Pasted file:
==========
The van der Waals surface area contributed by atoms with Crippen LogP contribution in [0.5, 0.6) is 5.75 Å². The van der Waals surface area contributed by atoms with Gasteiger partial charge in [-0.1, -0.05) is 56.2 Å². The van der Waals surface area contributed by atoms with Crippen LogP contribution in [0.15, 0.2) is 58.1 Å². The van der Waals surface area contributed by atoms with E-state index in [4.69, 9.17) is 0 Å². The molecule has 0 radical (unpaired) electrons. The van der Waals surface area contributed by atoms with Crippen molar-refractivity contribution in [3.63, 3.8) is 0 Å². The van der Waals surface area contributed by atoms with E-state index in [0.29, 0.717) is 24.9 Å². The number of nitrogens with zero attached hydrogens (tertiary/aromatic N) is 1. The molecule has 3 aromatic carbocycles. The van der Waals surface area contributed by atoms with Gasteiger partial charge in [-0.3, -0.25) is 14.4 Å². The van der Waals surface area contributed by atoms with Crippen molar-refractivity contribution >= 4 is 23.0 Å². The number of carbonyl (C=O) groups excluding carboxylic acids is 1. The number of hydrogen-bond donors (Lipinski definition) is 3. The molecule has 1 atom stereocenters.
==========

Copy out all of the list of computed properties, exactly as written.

The van der Waals surface area contributed by atoms with Crippen LogP contribution in [0.5, 0.6) is 5.75 Å². The van der Waals surface area contributed by atoms with Gasteiger partial charge in [-0.1, -0.05) is 56.2 Å². The van der Waals surface area contributed by atoms with Crippen LogP contribution in [0.15, 0.2) is 58.1 Å². The van der Waals surface area contributed by atoms with E-state index in [4.69, 9.17) is 0 Å². The molecule has 0 radical (unpaired) electrons. The van der Waals surface area contributed by atoms with Crippen molar-refractivity contribution in [3.63, 3.8) is 0 Å². The van der Waals surface area contributed by atoms with E-state index in [0.29, 0.717) is 24.9 Å². The number of nitrogens with zero attached hydrogens (tertiary/aromatic N) is 1. The molecule has 3 aromatic carbocycles. The van der Waals surface area contributed by atoms with Gasteiger partial charge in [-0.3, -0.25) is 14.4 Å². The van der Waals surface area contributed by atoms with Crippen molar-refractivity contribution >= 4 is 23.0 Å². The number of carbonyl (C=O) groups excluding carboxylic acids is 1. The number of hydrogen-bond donors (Lipinski definition) is 3. The molecule has 1 atom stereocenters.